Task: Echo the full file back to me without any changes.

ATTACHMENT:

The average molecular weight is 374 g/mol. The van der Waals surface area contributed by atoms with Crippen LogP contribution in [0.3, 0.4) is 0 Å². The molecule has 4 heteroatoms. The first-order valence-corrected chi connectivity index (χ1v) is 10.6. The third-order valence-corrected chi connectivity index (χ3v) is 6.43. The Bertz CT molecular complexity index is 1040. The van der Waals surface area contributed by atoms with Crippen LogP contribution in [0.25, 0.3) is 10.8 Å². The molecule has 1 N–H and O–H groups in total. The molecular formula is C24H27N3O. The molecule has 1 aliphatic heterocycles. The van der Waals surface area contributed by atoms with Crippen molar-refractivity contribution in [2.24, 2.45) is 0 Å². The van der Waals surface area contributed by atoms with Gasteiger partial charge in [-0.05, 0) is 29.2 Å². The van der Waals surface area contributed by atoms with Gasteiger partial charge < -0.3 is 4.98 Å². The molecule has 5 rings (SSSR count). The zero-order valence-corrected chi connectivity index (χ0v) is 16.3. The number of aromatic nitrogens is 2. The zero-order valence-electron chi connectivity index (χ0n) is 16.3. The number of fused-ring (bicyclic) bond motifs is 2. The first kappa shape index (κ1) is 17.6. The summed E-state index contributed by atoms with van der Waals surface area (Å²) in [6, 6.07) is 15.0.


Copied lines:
The average molecular weight is 374 g/mol. The van der Waals surface area contributed by atoms with Crippen LogP contribution in [0.3, 0.4) is 0 Å². The molecule has 4 heteroatoms. The first-order valence-corrected chi connectivity index (χ1v) is 10.6. The third-order valence-corrected chi connectivity index (χ3v) is 6.43. The Bertz CT molecular complexity index is 1040. The van der Waals surface area contributed by atoms with Crippen LogP contribution in [0.25, 0.3) is 10.8 Å². The molecule has 1 N–H and O–H groups in total. The molecular formula is C24H27N3O. The molecule has 1 aliphatic heterocycles. The van der Waals surface area contributed by atoms with Crippen molar-refractivity contribution in [2.24, 2.45) is 0 Å². The van der Waals surface area contributed by atoms with Gasteiger partial charge in [-0.05, 0) is 29.2 Å². The van der Waals surface area contributed by atoms with Gasteiger partial charge < -0.3 is 4.98 Å². The molecule has 5 rings (SSSR count). The zero-order valence-corrected chi connectivity index (χ0v) is 16.3. The number of aromatic nitrogens is 2. The zero-order valence-electron chi connectivity index (χ0n) is 16.3. The number of fused-ring (bicyclic) bond motifs is 2. The first kappa shape index (κ1) is 17.6. The summed E-state index contributed by atoms with van der Waals surface area (Å²) in [6, 6.07) is 15.0.